The Atmosphere at Frontiers of Interaction 2006
Published: November 20, 2006
Matteo Penzo was the brain, the hands, and the energy behind Frontiers of Interaction 2006. The recipe for this event was deceptively simple: Gather some fine thinkers in a room and let them speak about technology and people. The 2005 edition of Frontiers of Interaction had been just an appetizer—a taste of things to come.
Leandro Agrò was the idea man, always carrying sophisticated bits of hardware in one of his pockets; never afraid to throw heterogeneous concepts at the audience. In a very postmodern fashion, Leandro’s speeches flow, making references to pop culture and effortlessly painting visions of the future. He managed to carry on the show even during the lunch break, with a dazzling discussion with Giorgio De Michelis that left bystanders’ heads spinning. I was satisfied to hear a Sim City reference.
Just like Lao-tzu said, “A journey of a thousand miles begins with a single step.” My relationship with Frontiers of Interaction began last year, in 2005, when Matteo and Leandro asked me to work on some of the graphics for the conference Web site. Now, Frontiers of Interaction 2006 has grown in scale and relevance, drawing bright individuals to the Università Bicocca. But when you’re trying to craft an experience, you can’t just assemble a bunch of specialists and simply jump into another technological hoop. You have to work with people, and you need a multidisciplinary approach with experts in both technology and user experience.
Don’t forget the context in which Frontiers of Interaction occurred. Nowadays, Italy is hemorrhaging UX talent to the rest of Europe and overseas. Bicocca is one of the few organizations willing to take risks in order to spark creative conversations, providing invaluable support in terms of both structure and resources.
Other authors have provided more exhaustive reports about Frontiers of Interaction 2006. What I want to tell you about is the atmosphere at the conference.
As we entered the venue at Bicocca, subdued, bubbling dance music welcomed us, coming from a DJ setup near the stage. It was not your ordinary DJ setup, but a marvelous RANE system that bridges the gap between MP3 convenience and vinyl feel.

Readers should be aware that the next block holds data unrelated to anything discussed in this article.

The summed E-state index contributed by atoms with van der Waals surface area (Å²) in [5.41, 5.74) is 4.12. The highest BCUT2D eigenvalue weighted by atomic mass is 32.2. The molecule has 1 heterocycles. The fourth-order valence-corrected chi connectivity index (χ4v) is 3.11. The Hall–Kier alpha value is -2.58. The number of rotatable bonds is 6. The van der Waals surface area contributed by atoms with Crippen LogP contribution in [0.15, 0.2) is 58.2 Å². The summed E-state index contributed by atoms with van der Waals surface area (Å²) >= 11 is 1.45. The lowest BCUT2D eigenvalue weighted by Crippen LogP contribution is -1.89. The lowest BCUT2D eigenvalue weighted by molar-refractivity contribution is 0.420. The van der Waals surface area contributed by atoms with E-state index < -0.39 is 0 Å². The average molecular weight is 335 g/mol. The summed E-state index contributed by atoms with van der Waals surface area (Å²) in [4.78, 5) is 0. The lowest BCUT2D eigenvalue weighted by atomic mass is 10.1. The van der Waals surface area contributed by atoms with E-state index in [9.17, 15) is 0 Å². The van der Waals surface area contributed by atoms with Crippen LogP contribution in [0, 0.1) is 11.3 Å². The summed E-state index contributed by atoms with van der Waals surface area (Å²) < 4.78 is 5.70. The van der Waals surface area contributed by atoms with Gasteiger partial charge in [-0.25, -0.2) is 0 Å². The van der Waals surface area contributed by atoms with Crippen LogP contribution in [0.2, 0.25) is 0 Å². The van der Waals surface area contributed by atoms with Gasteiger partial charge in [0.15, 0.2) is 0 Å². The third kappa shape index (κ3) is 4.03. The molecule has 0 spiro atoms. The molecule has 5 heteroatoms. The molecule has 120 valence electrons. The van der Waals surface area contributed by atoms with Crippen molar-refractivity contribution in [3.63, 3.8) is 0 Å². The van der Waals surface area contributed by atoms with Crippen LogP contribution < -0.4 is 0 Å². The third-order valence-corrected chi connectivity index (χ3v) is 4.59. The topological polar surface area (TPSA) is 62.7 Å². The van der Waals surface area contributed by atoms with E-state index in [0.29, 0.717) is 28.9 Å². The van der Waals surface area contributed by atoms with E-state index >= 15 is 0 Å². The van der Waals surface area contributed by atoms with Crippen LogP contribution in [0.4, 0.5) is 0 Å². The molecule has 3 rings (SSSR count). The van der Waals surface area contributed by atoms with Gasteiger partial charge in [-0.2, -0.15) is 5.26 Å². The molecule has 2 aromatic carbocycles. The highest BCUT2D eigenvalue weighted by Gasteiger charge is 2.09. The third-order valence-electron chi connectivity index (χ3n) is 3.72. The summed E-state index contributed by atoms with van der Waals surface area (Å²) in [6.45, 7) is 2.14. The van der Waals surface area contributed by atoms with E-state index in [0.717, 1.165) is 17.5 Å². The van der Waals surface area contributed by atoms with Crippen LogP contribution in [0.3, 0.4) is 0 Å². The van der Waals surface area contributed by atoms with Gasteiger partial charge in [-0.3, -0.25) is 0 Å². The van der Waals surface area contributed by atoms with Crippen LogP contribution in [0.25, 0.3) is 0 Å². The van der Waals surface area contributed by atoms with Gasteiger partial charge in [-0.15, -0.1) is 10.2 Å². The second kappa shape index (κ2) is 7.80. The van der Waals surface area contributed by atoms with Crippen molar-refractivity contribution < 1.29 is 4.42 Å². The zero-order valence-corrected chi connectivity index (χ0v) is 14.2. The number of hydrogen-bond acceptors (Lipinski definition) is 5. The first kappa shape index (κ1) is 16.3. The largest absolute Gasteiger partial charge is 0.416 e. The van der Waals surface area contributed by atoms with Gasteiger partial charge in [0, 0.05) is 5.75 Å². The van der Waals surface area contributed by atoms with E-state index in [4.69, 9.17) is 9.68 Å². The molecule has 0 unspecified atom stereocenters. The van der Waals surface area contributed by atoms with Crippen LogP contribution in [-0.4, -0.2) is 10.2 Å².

Later in the day, a Sony AIBO appeared. A crowd gathered instantly, and we couldn’t help but succumb to the overwhelming cuteness of a robot doggie. Each one of us thought in unison, “I want one of these.” And I really longed for the day when technology will shed its gears and icons and boxes, and we’ll be able to—stealing Fabio Sergio’s words—“caress the machine.”
But even while these cool technologies and their even cooler implementations were satisfying our inner geeks, the conversation remained steadily focused on people. Right at the start, Dirk Knemeyer’s introductory speech made it clear the focus would be on caring for people and emotion. It is difficult to find anyone more passionate about the future than Dirk, and he surely knows how to engage his audience.
This was, unfortunately, also the start of a long series of troubles with the video system. While this was a forgivable issue when live speakers were on the stage, it was show-stopping whenever Frontiers of Interaction 2006 was relying on video feeds—such as for Di Nocera’s enlightening speech. Overcoming these technological glitches, Flavio De Paoli, Matteo, and Leandro were always able to bring the show back on track.
The unifying theme was about people, their reactions when confronting computing machinery and their ways of exploring, exploiting, and expanding their use of machines. Matteo’s Mobup is just one example of a tool that, by connecting dumb phones to highly connected computing devices, changes the Flickr user experience and bridges the gap between simple mobile phones and Negroponte’s $100 laptop.
Soon a counter-theme emerged: UX people investing efforts in defining user experience, what it does, and its relation to other disciplines. At the end of the day, I’m left with the impression that user experience is so fundamental and perpendicular to other fields that trying to define and constrain it is doomed to resemble an exercise in taxonomy.
Much of my enjoyment came from overhearing conversations at the bar and in the audience, watching people pick up the threads of great ideas and tie them together in new and creative ways.
Frontiers of Interaction 2006 was a great experience, with some margin for improvement. I’m sure next year’s Frontiers of Interaction will be even bigger and better and that Leandro, Matteo, and their collaborators are already working on it. I await Matteo’s pinging me on Skype to say, “Hi, I need the header graphics in another format.”